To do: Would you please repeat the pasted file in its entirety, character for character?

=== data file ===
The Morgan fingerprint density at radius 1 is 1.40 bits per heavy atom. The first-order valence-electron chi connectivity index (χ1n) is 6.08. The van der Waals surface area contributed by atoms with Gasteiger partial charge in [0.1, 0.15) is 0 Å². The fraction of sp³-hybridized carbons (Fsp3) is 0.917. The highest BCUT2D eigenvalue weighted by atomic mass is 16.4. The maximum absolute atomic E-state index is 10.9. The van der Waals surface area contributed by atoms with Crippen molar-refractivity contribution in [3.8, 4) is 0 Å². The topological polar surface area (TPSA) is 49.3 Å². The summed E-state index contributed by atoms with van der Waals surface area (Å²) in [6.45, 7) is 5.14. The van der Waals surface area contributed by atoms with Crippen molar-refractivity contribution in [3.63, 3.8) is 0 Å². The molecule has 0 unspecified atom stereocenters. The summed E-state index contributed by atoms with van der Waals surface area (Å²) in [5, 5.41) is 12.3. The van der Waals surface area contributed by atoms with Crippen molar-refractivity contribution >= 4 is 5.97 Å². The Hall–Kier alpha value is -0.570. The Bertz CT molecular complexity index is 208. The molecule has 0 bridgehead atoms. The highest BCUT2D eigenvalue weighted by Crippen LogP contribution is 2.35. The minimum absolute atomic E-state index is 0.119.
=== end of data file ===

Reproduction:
The Morgan fingerprint density at radius 1 is 1.40 bits per heavy atom. The first-order valence-electron chi connectivity index (χ1n) is 6.08. The van der Waals surface area contributed by atoms with Gasteiger partial charge in [0.1, 0.15) is 0 Å². The fraction of sp³-hybridized carbons (Fsp3) is 0.917. The highest BCUT2D eigenvalue weighted by atomic mass is 16.4. The maximum absolute atomic E-state index is 10.9. The van der Waals surface area contributed by atoms with Crippen molar-refractivity contribution in [3.8, 4) is 0 Å². The topological polar surface area (TPSA) is 49.3 Å². The summed E-state index contributed by atoms with van der Waals surface area (Å²) in [6.45, 7) is 5.14. The van der Waals surface area contributed by atoms with Crippen molar-refractivity contribution in [3.63, 3.8) is 0 Å². The molecule has 0 unspecified atom stereocenters. The summed E-state index contributed by atoms with van der Waals surface area (Å²) in [5, 5.41) is 12.3. The van der Waals surface area contributed by atoms with Crippen molar-refractivity contribution >= 4 is 5.97 Å². The Hall–Kier alpha value is -0.570. The Bertz CT molecular complexity index is 208. The molecule has 0 bridgehead atoms. The highest BCUT2D eigenvalue weighted by Crippen LogP contribution is 2.35. The minimum absolute atomic E-state index is 0.119.